Ioffe continues: "It's tempting to suppose that such vagueness betrays a neophyte's lack of confidence, and a wariness about being portrayed as a rich dilettante. But Zhukova's almost virtuosic uncommunicativeness seems to apply to all areas of her life, and her infinite unquotability has earned her a kind of fame among journalists. At a fashion show, a reporter for Women's Wear Daily asked her what she thought of the clothes. Zhukova responded, 'I liked them, but that's off the record.'"
While at a June art opening Zhukova was hosting at her Garage Center for Contemporary Culture in Moscow, Ioffe notes: "Periodically, she collapsed on the gray couches, looking like a sullen child, and searched her purse for a pack of cigarettes. (Abramovich disapproves of the habit, and Zhukova denies that she smokes.) She was tired of having a reporter follow her around all day. 'Do you always have to have that tape recorder out?' she asked. She developed a makeshift way of going off the record, covering her mouth and whispering to her friends." And: "At one point in the evening, I came across Abramovich as he wandered into the room with the MOMA exhibit. He walked slowly around, chewing on gum and staring blankly at the works. When I approached him and mentioned that I was writing about Zhukova, she leaped up from a nearby sofa and sprinted over on six-inch Louboutin heels. 'Can I talk to you for a minute?' she said to Abramovich, in Russian, and, grabbing him by the arm, led him quickly across the room and out the door."
"Ultimately," Ioffe concludes, "Perhaps Zhukova doesn't speak much because she understands that her money and connections speak for themselves."
>> Carine Roitfeld pulled out all the stops for Vogue Paris's 90th anniversary October issue. The cover features Lara Stone — eyes obscured, breasts not so much. "Vogue Paris has always played the card of audacity," said Roitfeld, adding, "We couldn't do a lukewarm issue."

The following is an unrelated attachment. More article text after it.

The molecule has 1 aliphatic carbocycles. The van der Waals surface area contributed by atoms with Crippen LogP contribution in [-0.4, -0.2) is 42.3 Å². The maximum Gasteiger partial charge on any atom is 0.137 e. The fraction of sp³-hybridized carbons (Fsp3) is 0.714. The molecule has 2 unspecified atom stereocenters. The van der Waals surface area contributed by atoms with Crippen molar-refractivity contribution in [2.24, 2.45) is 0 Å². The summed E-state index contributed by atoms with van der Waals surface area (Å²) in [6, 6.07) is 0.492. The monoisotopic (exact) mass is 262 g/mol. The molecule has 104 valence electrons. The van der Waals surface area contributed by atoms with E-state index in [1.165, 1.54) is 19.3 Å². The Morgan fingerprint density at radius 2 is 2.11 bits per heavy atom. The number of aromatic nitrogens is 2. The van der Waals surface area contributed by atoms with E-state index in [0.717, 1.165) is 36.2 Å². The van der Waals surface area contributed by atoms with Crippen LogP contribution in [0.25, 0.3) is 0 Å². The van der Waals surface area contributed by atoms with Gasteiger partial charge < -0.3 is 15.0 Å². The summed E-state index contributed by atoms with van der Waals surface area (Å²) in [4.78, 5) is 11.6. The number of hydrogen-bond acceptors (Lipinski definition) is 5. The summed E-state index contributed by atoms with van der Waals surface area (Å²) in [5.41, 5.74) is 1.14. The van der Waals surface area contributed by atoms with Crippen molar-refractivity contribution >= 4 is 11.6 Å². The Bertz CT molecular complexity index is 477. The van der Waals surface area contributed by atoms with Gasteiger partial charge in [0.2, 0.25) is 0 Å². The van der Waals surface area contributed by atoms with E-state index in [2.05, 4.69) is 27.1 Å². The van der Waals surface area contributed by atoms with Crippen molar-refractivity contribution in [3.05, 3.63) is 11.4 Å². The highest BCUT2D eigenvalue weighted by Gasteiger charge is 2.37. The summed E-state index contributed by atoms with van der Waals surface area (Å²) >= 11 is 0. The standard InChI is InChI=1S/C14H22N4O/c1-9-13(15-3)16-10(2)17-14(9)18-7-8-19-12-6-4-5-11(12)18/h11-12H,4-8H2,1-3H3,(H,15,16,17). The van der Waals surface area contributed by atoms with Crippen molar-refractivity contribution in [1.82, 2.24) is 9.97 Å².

The issue is 622 pages, 276 of which are ads, and 104 are well wishes from designers around the world. Inspired by the historic nature of Vogue Paris's 75th anniversary issue, Roitfeld mixed together new editorials (shot by Mario Sorrenti, David Sims, Terry Richardson, Steven Klein, Hedi Slimane, who used Ines de la Fressange's 11-year-old daughter as his model, Mert Alas and Marcus Piggott, and Inez van Lamsweerde and Vinoodh Matadin) with snippets from the Vogue archives, like a 1962 interview with actress Romy Schneider shot by Helmut Newton. Those who pick up the issue in France will be gifted a portfolio of oversize photographs from the nine decades, and Roitfeld plans to celebrate the magazine's 90 years with a costume ball in Paris on Sept. 30. A preview of the issue, below. And speaking of Vogue Paris, newcomer Daphne Groeneveld is rumored to be on the Nov. 2010 cover.
>> Although the big Spring 2011 Burberry model story includes Burberry face Nina Porter's much-Tweeted runway fall while closing, industry insiders are buzzing about something else. According to rumors, last night, Gucci demanded all girls cast in their show fly into Milan, pronto. That means Burberry's usual all-star London lineup — Freja Beha Erichsen and Lily Donaldson among them — were already gone; Burberry did nab Jourdan Dunn and Lisanne De Jong, however.